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Nine Inch Nails - "Not The Actual Events" | Album Review

by Jonathan Bannister (@j_utah)

For roughly 28 years, Trent Reznor has made his trade in dealing with the American condition. He’s wallowed in the sickness that resides in each of us and he’s dealt with the disease that spreads from that sickness that corrupts society. All of this while battling his own illnesses and coming out the other side. As the foul year that was 2016 drew to a close, Reznor and his cohort Atticus Ross (now an official member of Nine Inch Nails) released a new EP called Not the Actual Events. In an intriguing twist, if you purchase the EP from their site, the downloaded album cover is different from the cover used on all the streaming services. This secret cover is, in fact, the same cover image as their 2002 album Still. The similarities also extend to the typeface used on the cover. So how does this new EP relate to the old one? 

When thinking about them together they both feel like albums that deal with looking back and taking stock. Still finds Reznor doing stripped down versions of songs from his catalogue up to that point, along with new instrumental tracks and one new song. It is an album made up of everything that made Nine Inch Nails up to that point. It’s a bleak experience. Gone was the character from those previous albums. Here was Reznor internalizing his own creations. The new song on the album, “And All That Could’ve Been” is one of the best songs in the NIN catalogue. It has a feeling of being lost in a snow storm, a last missive to anyone out there listening. Listening to Still one wondered if that was going to be it. Knowing what we know now about that time and the struggles Reznor was going through it very well could have been.

It’s now 14 years later from that release and Not the Actual Events finds Reznor clean, married, a father, and as commercially successful as he’s ever been. Not the Actual Events doesn’t contain new versions of old songs (though one may want to count The Fragile: Deviations 1 as filling that role) but what is there is something far more complex. On first listen one picks up on the sonic cues. There is “Branches/Bones” with its “garage electronics” vibe found on The Slip. “Dear World,” would sound at home on Hesitation Marks. On one level Not the Actual Events is Reznor taking stock sonically. A summation of the sounds and technology he’s been using from With Teeth onwards. But to leave it there wouldn’t be enough. There’s much more the deeper you go.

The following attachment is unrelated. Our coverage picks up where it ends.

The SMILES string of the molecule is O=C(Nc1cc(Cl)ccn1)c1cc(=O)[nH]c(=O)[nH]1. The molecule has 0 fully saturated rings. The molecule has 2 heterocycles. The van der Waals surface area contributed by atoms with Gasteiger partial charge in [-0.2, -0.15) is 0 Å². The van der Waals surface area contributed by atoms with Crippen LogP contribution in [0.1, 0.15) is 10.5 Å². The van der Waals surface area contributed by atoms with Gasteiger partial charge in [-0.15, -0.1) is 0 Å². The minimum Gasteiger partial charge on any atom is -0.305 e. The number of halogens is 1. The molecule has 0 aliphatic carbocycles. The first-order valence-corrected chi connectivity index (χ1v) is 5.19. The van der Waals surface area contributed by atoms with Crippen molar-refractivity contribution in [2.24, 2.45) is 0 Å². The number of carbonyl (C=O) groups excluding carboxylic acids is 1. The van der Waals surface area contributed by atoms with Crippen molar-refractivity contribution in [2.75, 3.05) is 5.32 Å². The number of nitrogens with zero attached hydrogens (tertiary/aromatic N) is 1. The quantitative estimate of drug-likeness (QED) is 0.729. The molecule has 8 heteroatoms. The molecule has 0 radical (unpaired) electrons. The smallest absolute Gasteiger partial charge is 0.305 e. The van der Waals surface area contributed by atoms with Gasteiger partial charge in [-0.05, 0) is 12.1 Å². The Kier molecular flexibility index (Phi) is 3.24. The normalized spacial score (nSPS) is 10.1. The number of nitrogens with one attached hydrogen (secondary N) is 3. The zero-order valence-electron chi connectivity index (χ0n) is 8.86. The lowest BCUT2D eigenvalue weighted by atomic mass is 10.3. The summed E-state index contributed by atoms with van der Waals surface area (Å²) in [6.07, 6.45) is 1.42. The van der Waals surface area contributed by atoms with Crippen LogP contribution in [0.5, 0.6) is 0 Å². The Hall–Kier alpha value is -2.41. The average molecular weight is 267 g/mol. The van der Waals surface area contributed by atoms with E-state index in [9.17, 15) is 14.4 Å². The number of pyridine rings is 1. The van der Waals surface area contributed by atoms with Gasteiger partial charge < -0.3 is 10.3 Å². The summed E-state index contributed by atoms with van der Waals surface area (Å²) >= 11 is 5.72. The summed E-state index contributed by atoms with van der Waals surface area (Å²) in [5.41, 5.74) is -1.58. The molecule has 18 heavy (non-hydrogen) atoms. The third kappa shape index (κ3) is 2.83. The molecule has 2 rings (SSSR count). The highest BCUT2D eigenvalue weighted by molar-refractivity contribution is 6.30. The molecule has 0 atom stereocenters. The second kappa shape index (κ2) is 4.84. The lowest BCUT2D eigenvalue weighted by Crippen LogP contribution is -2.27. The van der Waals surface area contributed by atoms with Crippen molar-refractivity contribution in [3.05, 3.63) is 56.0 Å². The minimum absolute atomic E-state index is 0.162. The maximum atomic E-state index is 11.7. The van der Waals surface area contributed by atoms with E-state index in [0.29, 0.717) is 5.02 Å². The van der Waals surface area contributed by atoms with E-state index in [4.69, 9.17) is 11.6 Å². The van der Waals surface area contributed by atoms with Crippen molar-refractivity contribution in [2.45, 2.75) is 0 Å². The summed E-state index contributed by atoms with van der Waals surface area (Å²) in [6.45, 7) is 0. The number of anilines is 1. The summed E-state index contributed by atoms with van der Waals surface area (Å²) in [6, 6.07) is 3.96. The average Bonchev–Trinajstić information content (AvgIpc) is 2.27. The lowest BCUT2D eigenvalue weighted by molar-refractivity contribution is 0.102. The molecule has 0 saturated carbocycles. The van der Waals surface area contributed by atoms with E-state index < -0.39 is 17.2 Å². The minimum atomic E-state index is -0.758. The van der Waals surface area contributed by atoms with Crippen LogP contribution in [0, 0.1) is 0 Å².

It’s been oft-quoted that Reznor said the EP was “an unfriendly, fairly impenetrable record.” The lyrics are buried, distorted. There is more sound and noise to this EP. But this is something that is not strictly related to the music. Back during the release of Year Zero Reznor was playing around with how one released an album. There were clues to decipher, codes to break, leaked tracks on USB drives dropped around the country. Some of this spirit is back with Not the Actual Events. If you look up the lyrics on Apple Music you’ll find that the first track has a lot more words that aren’t on the album. They’re also formatted really specifically. This all feels intentional. Suddenly, the first track cutting off abruptly takes on new meaning. “She’s Gone Away” feels like a sequel to “Reptile.” The lyrics themselves are lines and words from “Reptile” itself. But they’re jumbled, they don’t quite flow right. Reading all the lyrics together it feels like Reznor playing with the idea of memory and recollection. Summation of a past that you may not remember correctly. Did it even happen at all? 

“Maybe that was somebody else, maybe I was somebody else” Reznor says on “The Idea of You.” Dave Grohl pounds away on the drums while Reznor questions if he’s really changed, is he any different from the wounded animal on Still? “Just go back to the idea of me.” It all ends with "Burning Bright (Field on Fire)". Volume cranked, Reznor screams “I’m going back, Of course I am, as if I ever had a choice, Back to what I always knew I was…You’re not really what you know you are you know?”  It’s always blackest just before the dawn and right when all hope seems lost he sings “Break through the surface and breath, I am forgiven, I am free, I am a field on fire!” What sounds like regression is actually making peace with the past and laying it to rest. The imagery of burning, cleansing the past by laying it to rest on a funeral pyre. 

Of course, this could just be reading way too much into it. Thinking once again on the title, maybe the songs are all a lie? Maybe it’s just a nod and a wink to only being an EP? A promise of some future full length still to come? Or maybe the actual events themselves aren’t important. Maybe it’s all of these things. What is known is Not the Actual Events finds Reznor still pushing himself sonically while still dealing with the darkness inside. Getting older still has its demons and with the promise of two major works coming in 2017, more of them are sure to be unearthed.